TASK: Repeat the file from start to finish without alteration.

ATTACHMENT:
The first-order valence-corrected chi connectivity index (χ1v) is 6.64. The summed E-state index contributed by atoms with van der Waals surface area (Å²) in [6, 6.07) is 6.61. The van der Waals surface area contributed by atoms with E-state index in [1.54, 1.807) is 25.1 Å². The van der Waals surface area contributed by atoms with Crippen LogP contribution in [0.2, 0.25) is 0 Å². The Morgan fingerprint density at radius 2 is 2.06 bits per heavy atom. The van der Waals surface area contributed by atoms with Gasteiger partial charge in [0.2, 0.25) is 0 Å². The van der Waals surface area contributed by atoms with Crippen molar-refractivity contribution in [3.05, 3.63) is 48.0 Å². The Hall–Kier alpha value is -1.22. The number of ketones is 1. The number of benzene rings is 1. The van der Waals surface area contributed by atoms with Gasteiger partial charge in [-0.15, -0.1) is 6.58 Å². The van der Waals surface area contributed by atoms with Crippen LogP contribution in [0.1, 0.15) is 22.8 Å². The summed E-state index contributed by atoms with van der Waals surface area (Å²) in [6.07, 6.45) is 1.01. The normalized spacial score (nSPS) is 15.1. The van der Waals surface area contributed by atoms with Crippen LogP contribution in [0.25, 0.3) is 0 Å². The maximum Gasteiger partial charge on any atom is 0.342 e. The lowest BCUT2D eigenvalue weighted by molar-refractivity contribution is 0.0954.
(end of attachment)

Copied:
The first-order valence-corrected chi connectivity index (χ1v) is 6.64. The summed E-state index contributed by atoms with van der Waals surface area (Å²) in [6, 6.07) is 6.61. The van der Waals surface area contributed by atoms with E-state index in [1.54, 1.807) is 25.1 Å². The van der Waals surface area contributed by atoms with Crippen LogP contribution in [0.2, 0.25) is 0 Å². The Morgan fingerprint density at radius 2 is 2.06 bits per heavy atom. The van der Waals surface area contributed by atoms with Gasteiger partial charge in [0.2, 0.25) is 0 Å². The van der Waals surface area contributed by atoms with Crippen molar-refractivity contribution in [3.05, 3.63) is 48.0 Å². The Hall–Kier alpha value is -1.22. The number of ketones is 1. The number of benzene rings is 1. The van der Waals surface area contributed by atoms with Gasteiger partial charge in [-0.15, -0.1) is 6.58 Å². The van der Waals surface area contributed by atoms with Crippen LogP contribution in [0.1, 0.15) is 22.8 Å². The summed E-state index contributed by atoms with van der Waals surface area (Å²) in [6.07, 6.45) is 1.01. The normalized spacial score (nSPS) is 15.1. The van der Waals surface area contributed by atoms with Crippen LogP contribution in [0.25, 0.3) is 0 Å². The maximum Gasteiger partial charge on any atom is 0.342 e. The lowest BCUT2D eigenvalue weighted by molar-refractivity contribution is 0.0954.